SWAC: Monday night is HBCU night in Division I basketball, and both leagues are providing great races this year. In the MEAC, Bethune-Cookman is challenging recent champions Morgan State and Hampton. Down south in the SWAC, a standings scorcher with three 6-1 teams heading into the halfway turn. In Itta Bena, Mississippi Valley State took down Texas Southern 89-76 in a fast, fun cable-televised game that featured a boisterous MVSU crowd (at their newly fixed arena) and five double-figure scorers. The Delta Devils' offense has been unstoppable lately; the 1.19 points per possession against Texas Southern was the second-highest total for a SWAC team this season (D-I games only). The top mark was 1.22, set by MVSU against Prairie View on Saturday in a 96-63 home blowout.
Richmond at Dayton (Atlantic 14) U. of Dayton Arena - Dayton, OH 7:00 EST
Off to Dayton Former Capital, where the hoops action takes place underground. We'll be there in March for the inaugural First Four, a/k/a the Ghost P.I.G., but tonight, the invisible camera crew is doing some location scouting and eating the best pizza in town over on Wayne Avenue. The home team, as usual, is in the position where they needmore wins (it never gets old) if they want to make the Big Dance. The Flyers are 15-5 but 3-2 in A-14 play, having lost a pair of roadies at Xavier (again), and at UMass. It's a truly perplexing team with excellent defense but erratic offense, capable of winning RLU thrillers against New Mexico or Ole Miss, or barely beating Savannah State, or getting doubled up by Cincinnati. The UD Arena will be full tonight, as it always is, but nobody will be sure which Dayton offense will show up until 7:05 EST. The wobbly Flyers have shot 35 percent or worse five times so far, and scored half a point per possession in that Cincinnati tilt. If there's a symbol for Dayton's weirdness, it's 6-foot-8 senior star Chris Wright (13 ppg, 9 rpg), still regarded as some kind of pro prospect. When he's been contained, so the Flyers have been as well. In five team losses, he's shot a combined 16-for-44 and scored a total of 44 points.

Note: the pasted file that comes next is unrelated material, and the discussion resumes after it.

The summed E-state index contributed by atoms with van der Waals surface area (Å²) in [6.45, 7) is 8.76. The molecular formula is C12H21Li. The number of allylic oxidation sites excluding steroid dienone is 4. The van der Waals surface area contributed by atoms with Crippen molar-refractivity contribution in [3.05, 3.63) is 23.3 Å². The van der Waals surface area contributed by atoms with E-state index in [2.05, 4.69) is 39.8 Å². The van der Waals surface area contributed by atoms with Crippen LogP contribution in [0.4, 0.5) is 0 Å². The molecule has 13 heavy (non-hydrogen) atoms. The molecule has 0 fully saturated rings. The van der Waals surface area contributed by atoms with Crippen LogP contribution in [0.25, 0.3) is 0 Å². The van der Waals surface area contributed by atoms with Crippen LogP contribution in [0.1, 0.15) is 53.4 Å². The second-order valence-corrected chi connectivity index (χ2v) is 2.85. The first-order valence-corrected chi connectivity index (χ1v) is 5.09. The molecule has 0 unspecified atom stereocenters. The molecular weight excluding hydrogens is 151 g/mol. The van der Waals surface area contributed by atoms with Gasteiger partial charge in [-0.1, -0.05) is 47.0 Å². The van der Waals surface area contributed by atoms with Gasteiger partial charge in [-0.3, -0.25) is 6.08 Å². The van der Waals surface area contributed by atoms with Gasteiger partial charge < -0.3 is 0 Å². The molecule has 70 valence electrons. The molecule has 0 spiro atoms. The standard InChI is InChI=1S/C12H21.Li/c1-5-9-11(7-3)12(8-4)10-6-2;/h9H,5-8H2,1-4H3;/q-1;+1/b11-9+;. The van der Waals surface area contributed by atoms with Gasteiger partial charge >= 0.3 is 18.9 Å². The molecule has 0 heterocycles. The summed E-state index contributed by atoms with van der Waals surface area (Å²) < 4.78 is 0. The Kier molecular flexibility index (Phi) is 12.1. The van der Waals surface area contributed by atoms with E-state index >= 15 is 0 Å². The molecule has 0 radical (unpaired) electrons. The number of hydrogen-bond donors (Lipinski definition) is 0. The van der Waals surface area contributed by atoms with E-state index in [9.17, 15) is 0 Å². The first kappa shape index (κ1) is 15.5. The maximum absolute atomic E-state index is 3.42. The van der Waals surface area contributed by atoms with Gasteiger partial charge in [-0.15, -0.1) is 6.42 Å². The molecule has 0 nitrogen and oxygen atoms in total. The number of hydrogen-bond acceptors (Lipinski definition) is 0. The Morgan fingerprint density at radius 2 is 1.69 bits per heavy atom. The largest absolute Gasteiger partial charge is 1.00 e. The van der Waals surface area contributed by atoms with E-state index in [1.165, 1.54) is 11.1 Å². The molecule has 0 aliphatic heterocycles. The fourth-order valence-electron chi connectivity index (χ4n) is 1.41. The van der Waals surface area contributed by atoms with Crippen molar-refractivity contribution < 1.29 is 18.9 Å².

Richmond is 15-5 overall as well, but it's a somewhat more promising 15-5 (and they're 4-1 in conference, one game out behind Xavier and surprise contender Duquesne). Sure, they don't rebound that much, but with Chris Mooney's souped-up modified Princeton engine, they make the most of their few possessions. At 1.09 points per trip, it's the most efficient offense in the A-14, and the .091 against has brought the Spiders a bunch of wins. It's when they run into dynamic big guys that they have issues: losses to Old Dominion, Bucknell, even URI. That's been a problem for a while, though. (Ommmmmarrrrr...) But Dayton doesn't have much of that, so this is a decent matchup and a chance for a solid road resume-building win out west, and a possible warmup for a first-place grab at home on Saturday against thus-far league-unbeaten Xavier.